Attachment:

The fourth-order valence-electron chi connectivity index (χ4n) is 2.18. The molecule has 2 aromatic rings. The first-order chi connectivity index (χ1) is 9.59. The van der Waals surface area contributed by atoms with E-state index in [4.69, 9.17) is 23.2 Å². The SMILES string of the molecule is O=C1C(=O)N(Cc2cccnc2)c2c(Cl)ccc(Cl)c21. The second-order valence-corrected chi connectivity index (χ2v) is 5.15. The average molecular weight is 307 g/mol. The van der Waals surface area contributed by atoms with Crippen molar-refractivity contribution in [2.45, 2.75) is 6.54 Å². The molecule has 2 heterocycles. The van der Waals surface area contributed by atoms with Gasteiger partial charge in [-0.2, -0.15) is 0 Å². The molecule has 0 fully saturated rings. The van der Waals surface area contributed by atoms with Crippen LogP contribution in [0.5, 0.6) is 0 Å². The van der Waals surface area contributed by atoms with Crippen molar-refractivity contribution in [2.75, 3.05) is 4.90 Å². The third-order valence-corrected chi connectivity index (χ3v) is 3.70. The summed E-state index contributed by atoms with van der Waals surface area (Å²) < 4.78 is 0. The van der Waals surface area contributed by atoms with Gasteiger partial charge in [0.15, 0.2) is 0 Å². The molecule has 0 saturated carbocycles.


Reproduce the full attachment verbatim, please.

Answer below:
The fourth-order valence-electron chi connectivity index (χ4n) is 2.18. The molecule has 2 aromatic rings. The first-order chi connectivity index (χ1) is 9.59. The van der Waals surface area contributed by atoms with E-state index in [4.69, 9.17) is 23.2 Å². The SMILES string of the molecule is O=C1C(=O)N(Cc2cccnc2)c2c(Cl)ccc(Cl)c21. The second-order valence-corrected chi connectivity index (χ2v) is 5.15. The average molecular weight is 307 g/mol. The van der Waals surface area contributed by atoms with Crippen molar-refractivity contribution in [2.45, 2.75) is 6.54 Å². The molecule has 2 heterocycles. The van der Waals surface area contributed by atoms with Gasteiger partial charge in [-0.2, -0.15) is 0 Å². The molecule has 0 fully saturated rings. The van der Waals surface area contributed by atoms with Crippen LogP contribution in [0.5, 0.6) is 0 Å². The van der Waals surface area contributed by atoms with Crippen molar-refractivity contribution in [2.75, 3.05) is 4.90 Å². The third-order valence-corrected chi connectivity index (χ3v) is 3.70. The summed E-state index contributed by atoms with van der Waals surface area (Å²) < 4.78 is 0. The van der Waals surface area contributed by atoms with Gasteiger partial charge in [0.15, 0.2) is 0 Å². The molecule has 0 saturated carbocycles.